Alternative Spring Break trip to farm
brings home corrosive effects of hunger © April 16, 2010, Norwich University Office of Communications

Orenda Wooldridge, a civilian freshman at Norwich University, wades through a pen of sheep at Overlook Farm in Rutland, Mass., during feeding time on an alternative spring break trip.

photo by Lisa BruckenOrenda Wooldridge, a civilian freshman at Norwich University, wades through a pen of sheep at Overlook Farm in Rutland, Mass., during feeding time on an alternative spring break trip.

Robyn Taylor sat at a rustic pine table in a dark log cabin with no water or electricity, holding her right hand in a static position. It was cramped and she was frustrated and hungry, missing her hometown of Columbia, S.C.

Taylor, a first-year member of the Corps of Cadets at Norwich University, was on an alternative spring break [ASB] trip with 10 other students and two advisors at Heifer International Learning Center at Overlook Farm in Rutland, Mass. The group was experiencing what it might be like to spend a night in rural Poland. The exercise, part of an immersive, weeklong program, was aimed at creating a sobering look at worldwide hunger and resource issues.

During preparation, students were selected for roles in the extended family they would represent. Taylor lost the use of her hand to represent a disabled person, while organizers instructed two “pregnant” family members to tape water balloons under their clothes.

The Polish experience meant lunch and dinner cooked over a wood stove with food that was bartered at a “market” set up by the volunteers of Heifer Project International [HPI], the nonprofit that runs the program. Meals were considerably smaller than they were used to eating. A lone tomato, accompanying a meal of barley soup and tortillas, was divided among 13 people.

Overlook Farm, an educational center, teaches visitors and participants about the goals and programs of HPI, which seeks to address world poverty. A night in the Global Village, which simulates homesteads from countries where the organization works such as Ghana, Guatemala, Thailand and Peru, was part of the experience.

As the night wore on in the three-room cabin, dimly lit with flashlights, the effect of hunger was palpable. The group’s sense of camaraderie frayed. While working through a hypothetical dilemma—loss of the family’s livelihood—finding consensus took a long time and the discussion was unusually dissonant.

Natalia Zajac, a third-year student from Krakow, Poland, studying political science, thought the experience was meaningful even if she was skeptical of aspects of its authenticity. “It was intense to be hungry together and to work at problem solving,” she said.

Jun-Rong Chen, a senior Corps member and an international studies major from Kaohsiung, Taiwan, was moved. “It gave some insight on how a family might function,” he said. “The lack of choice in meals was striking. I had never experienced that.”

Their surprise was not unusual.

“The most challenging part of the ASB programs is how intense they are,“ said Susan Tyler, a residential education volunteer at the farm who spent the week with the Norwich group. “Our goal is to share knowledge and provide tools for the ASB group to make a difference in their own lives when they leave.”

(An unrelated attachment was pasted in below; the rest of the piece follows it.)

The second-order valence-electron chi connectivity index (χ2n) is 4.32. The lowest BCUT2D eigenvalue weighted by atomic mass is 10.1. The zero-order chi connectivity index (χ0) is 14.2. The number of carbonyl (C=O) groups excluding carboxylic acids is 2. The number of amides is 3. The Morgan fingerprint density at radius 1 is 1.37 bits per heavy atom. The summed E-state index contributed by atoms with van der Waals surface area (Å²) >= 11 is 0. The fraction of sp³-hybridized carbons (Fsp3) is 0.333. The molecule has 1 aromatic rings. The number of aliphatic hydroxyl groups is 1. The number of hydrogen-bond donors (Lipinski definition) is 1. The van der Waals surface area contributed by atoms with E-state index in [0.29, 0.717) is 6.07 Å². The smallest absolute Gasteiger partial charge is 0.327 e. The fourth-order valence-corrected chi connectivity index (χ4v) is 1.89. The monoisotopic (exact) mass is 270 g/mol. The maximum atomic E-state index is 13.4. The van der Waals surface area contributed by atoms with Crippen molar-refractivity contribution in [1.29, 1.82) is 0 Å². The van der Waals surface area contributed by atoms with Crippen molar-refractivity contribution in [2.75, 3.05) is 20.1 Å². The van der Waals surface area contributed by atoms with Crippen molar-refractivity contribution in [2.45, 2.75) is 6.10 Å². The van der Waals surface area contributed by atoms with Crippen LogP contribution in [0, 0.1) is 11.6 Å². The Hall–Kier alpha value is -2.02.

The Overlook Farm experience was a blend of activities and work. As a functioning farm, there were daily chores.

Mitchell Milliren, a first-year architecture major from Highland Mills, N.Y., had never been to a farm. Two days of nonstop rain, sleet and wind made feeding the farm’s livestock challenging. Yet Milliren was excited as he donned mud boots and prepared to slop through the farm yard with the group. No one complained.

“The entire experience was worthwhile. I appreciated the group itself more as the week went on. We started as strangers,” he said. “But that changed over the week—we became a team.”

Ashley Gavin, the trip’s student leader, provided impetus to visit Overlook Farm—one of three ASB trips taken by Norwich students in 2010. A senior in the Corps of Cadets, Gavin is an AmeriCorps member who organizes student volunteers for weekly community dinners and to work at the Vermont Foodbank.

For Gavin, the trip was the natural culmination of her focus on hunger during senior year. The pre-trip tasks of group paperwork, communication with Overlook Farm, transportation and prepping the group were her responsibility.

“Norwich is a unique place for leadership skills,” said Gavin, an international studies major from Medway, Mass. “Many of the students are Type-A personalities and it can be difficult to lead other leaders.”

Like Gavin, Chen was on his third ASB trip. “Norwich isn’t just about leadership and academics. It provides great opportunities for volunteering,” he said.

Despite homesickness, Taylor praised the experience. “The rewards are great,” she said. “It takes courage to step outside your comfort zone, but that is what I did coming to Norwich in the first place.”

On a brilliant spring afternoon, the group spent its final hours on the farm clearing deadwood and tangled vines from the border of the grazing pastures and organic gardens. After a couple of hours they had amassed impressive piles of brush.

“Dinner that night tasted great because we really earned it,” said Zajac.